This video says about itself:
Giotto: Halley’s Comet Flyby Animation (1986.03.14)
1 October 2011
On March 13, 1986, ESA’s Giotto probe swept within 600 km of Comet Halley, obtaining the first close-up images of a comet. It revealed the first evidence of organic material in a comet and, still today, much of what we know about comets comes from the pioneering mission.
Launched on July 2, 1985 by Ariane 1, Giotto was ESA’s first deep-space mission, part of an ambitious international effort to solve the mysteries surrounding Comet Halley. It was also the first deep-space mission to change orbit by returning to Earth from an interplanetary trajectory for a gravity-assist.
After a cruise of eight months, Giotto arrived at its destination and revealed the size and shape of Halley’s nucleus, found that its surface is very dark (the blackest object in the Solar System) and that it emitted jets of gas and dust.
Giotto’s camera recorded many images that gave scientists a rare opportunity — the comet will not return to the inner Solar System again until 2061 — to study Halley intensively. It was particularly important to determine its composition through the readings made by Giotto as it passed through Halley’s tail.
After completing its Halley mission, Giotto went into hibernation before being woken up in the summer of 1990, and then hibernating again until early 1992.
Although a few of the instruments had been damaged during the Halley encounter, the spacecraft had survived the battering by cometary dust and was able to conduct a second flyby, this time of Comet 26P/Grigg-Skjellerup, in July 1992.
This video is a new compilation of Giotto’s historic images acquired by the Halley Multicolour Camera (HMC). It shows the comet as seen by the probe as it approached from about 900,000 km, coming to within 596 km.
The images were processed by the HMC team under the leadership of Uwe Keller at the Max Planck Institute for Solar System Research (MPS/Lindau), where this video was newly produced in 2011 together with B. Grieger from the Rosetta team at ESA/ESAC to mark the 25th anniversary of Giotto’s flyby.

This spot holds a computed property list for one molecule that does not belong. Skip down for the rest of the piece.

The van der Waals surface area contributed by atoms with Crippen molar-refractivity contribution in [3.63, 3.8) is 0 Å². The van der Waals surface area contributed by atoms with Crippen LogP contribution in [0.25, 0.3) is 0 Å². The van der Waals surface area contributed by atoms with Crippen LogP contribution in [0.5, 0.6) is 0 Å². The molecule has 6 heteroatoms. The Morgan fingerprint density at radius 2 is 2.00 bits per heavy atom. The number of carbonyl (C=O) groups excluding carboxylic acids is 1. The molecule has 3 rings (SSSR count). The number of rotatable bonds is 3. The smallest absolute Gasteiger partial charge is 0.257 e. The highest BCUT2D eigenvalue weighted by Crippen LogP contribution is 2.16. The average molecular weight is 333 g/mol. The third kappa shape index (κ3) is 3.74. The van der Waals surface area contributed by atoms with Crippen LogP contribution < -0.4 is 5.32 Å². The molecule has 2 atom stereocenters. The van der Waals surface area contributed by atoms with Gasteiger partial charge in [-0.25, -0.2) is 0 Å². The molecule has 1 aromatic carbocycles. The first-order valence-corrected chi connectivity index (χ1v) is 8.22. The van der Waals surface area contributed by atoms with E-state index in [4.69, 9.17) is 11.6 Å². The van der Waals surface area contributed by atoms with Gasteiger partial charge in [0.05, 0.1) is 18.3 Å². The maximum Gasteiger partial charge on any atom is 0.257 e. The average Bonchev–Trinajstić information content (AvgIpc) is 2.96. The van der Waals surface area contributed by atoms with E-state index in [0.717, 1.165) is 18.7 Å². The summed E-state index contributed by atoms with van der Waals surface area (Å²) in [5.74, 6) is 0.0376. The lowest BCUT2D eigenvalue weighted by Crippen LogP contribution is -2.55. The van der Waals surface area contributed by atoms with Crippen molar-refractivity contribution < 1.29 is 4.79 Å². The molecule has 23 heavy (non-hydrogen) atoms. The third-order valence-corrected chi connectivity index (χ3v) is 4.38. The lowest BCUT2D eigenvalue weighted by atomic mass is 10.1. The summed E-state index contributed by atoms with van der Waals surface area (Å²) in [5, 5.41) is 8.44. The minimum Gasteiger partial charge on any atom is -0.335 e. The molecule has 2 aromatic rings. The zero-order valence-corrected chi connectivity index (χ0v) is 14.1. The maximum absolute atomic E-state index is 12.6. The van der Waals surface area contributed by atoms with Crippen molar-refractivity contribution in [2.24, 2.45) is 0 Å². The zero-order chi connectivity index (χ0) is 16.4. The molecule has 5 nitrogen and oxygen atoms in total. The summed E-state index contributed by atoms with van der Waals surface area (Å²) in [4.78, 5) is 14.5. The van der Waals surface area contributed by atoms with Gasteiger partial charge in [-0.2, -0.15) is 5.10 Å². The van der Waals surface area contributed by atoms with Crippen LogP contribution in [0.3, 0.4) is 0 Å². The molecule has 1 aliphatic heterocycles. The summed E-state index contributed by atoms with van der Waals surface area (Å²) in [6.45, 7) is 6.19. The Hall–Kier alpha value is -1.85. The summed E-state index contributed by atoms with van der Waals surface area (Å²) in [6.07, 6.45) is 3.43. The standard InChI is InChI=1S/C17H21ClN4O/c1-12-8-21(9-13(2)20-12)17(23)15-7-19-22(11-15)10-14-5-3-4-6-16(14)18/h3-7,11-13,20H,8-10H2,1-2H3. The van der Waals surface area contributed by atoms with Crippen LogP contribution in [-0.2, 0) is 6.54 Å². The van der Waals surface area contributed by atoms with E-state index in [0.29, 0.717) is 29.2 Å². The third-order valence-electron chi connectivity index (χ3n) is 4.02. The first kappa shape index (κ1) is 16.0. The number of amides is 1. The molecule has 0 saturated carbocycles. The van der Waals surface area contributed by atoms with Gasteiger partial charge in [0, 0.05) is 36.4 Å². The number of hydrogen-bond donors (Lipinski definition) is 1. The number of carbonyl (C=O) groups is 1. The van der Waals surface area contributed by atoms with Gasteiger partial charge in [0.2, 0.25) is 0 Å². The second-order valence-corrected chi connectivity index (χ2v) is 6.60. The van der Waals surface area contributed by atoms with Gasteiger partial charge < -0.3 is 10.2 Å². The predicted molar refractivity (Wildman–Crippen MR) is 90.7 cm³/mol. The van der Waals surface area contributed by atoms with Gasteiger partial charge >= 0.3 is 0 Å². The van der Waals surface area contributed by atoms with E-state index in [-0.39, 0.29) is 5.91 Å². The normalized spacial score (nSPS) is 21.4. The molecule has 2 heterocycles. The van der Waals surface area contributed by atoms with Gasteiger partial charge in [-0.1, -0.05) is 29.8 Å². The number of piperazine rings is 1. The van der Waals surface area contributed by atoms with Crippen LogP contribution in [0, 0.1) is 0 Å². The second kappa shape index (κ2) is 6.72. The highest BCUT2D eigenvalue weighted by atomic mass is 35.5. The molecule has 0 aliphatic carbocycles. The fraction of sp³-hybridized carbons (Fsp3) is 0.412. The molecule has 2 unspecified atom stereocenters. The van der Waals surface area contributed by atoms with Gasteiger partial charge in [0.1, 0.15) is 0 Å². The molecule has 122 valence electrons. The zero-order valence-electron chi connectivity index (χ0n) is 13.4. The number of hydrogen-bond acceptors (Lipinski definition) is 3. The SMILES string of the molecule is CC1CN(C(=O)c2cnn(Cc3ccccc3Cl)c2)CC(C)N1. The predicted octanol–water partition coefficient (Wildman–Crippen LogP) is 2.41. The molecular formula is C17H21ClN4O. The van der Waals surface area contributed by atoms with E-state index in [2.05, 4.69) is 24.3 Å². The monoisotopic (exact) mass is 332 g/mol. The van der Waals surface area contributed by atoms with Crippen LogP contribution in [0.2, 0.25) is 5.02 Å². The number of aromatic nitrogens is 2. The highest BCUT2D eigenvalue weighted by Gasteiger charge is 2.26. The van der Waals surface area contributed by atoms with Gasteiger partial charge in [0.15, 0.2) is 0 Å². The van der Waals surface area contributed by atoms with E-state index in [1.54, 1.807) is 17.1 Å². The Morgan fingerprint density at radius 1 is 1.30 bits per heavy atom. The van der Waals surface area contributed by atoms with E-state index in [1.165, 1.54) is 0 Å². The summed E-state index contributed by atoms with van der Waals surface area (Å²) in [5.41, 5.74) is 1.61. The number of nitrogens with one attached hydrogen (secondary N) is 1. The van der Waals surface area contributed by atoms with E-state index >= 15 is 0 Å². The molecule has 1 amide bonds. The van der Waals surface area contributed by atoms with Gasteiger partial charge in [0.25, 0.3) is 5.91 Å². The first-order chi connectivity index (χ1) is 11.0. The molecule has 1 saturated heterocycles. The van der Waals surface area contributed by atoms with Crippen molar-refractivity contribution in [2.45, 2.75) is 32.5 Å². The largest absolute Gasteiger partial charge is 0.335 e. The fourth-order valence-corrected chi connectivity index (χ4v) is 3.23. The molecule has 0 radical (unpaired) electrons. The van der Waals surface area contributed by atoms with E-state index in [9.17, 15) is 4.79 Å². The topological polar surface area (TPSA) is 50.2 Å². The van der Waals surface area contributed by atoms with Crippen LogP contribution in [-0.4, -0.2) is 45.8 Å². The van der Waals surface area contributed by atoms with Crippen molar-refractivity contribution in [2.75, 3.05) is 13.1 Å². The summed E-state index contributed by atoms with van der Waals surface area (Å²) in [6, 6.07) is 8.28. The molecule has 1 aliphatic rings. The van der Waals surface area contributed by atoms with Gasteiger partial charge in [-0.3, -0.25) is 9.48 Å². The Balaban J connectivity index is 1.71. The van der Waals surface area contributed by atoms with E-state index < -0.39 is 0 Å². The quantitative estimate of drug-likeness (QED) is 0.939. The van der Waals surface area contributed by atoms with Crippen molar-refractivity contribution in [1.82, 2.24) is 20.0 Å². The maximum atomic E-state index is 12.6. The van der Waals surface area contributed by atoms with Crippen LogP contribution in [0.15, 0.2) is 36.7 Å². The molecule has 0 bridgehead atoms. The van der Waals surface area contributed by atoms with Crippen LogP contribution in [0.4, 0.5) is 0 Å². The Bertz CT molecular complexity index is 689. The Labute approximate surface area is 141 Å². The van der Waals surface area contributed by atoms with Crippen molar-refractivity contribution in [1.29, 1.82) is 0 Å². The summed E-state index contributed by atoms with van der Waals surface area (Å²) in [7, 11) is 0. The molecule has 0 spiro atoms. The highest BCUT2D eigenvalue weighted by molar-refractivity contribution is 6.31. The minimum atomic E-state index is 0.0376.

credit: Max Planck Institute for Solar System Research
From Leiden University in the Netherlands:
Chaotic orbit of Comet Halley explained
Published on 30 June 2016
A team of Dutch and Scottish researchers led by Simon Portegies Zwart (Leiden University) has found an explanation for the chaotic behavior of the orbit of Halley’s Comet. The findings are accepted for publication in the Monthly Notices of the Royal Astronomical Society.
Halley’s Comet is one of the most famous comets. Halley can be seen from the Earth every 75 years. The last time was in 1986, the next time will be in 2061. Despite his regular return, the comet’s orbit cannot be predicted exactly. This is partly due to processes inside the comet and partly because the orbit of Halley is disturbed by the chaotic interaction with the planets and minor bodies in the solar system.
The prevailing view among astronomers is that the orbit of Halley’s comet cannot be calculated exactly because the orbit would be chaotic on a time scale of only seventy years. The team of astronomers has now shown that the comet’s orbit is stable for more than three hundred years. That’s much longer than expected.
‘We did the most accurate calculations of Halley and the planets ever,’ said researcher Tjarda Boekholt (Leiden University). ‘To our surprise Halley’s orbit was most strongly influenced by the planet Venus and not by Jupiter, the planet that was always pointed to as the biggest spoiler.’
In about three thousand years the comet will approach the planet Jupiter relatively close, so Halley will get a big push. From then on Venus will no longer be the main perturber and Jupiter will take over this role. ‘After that predictions of the orbit become less accurate, because the precise effect of Jupiter’s gravity introduces a relatively large error in our calculations,’ says fellow researcher Inti Pelupessy (Leiden University).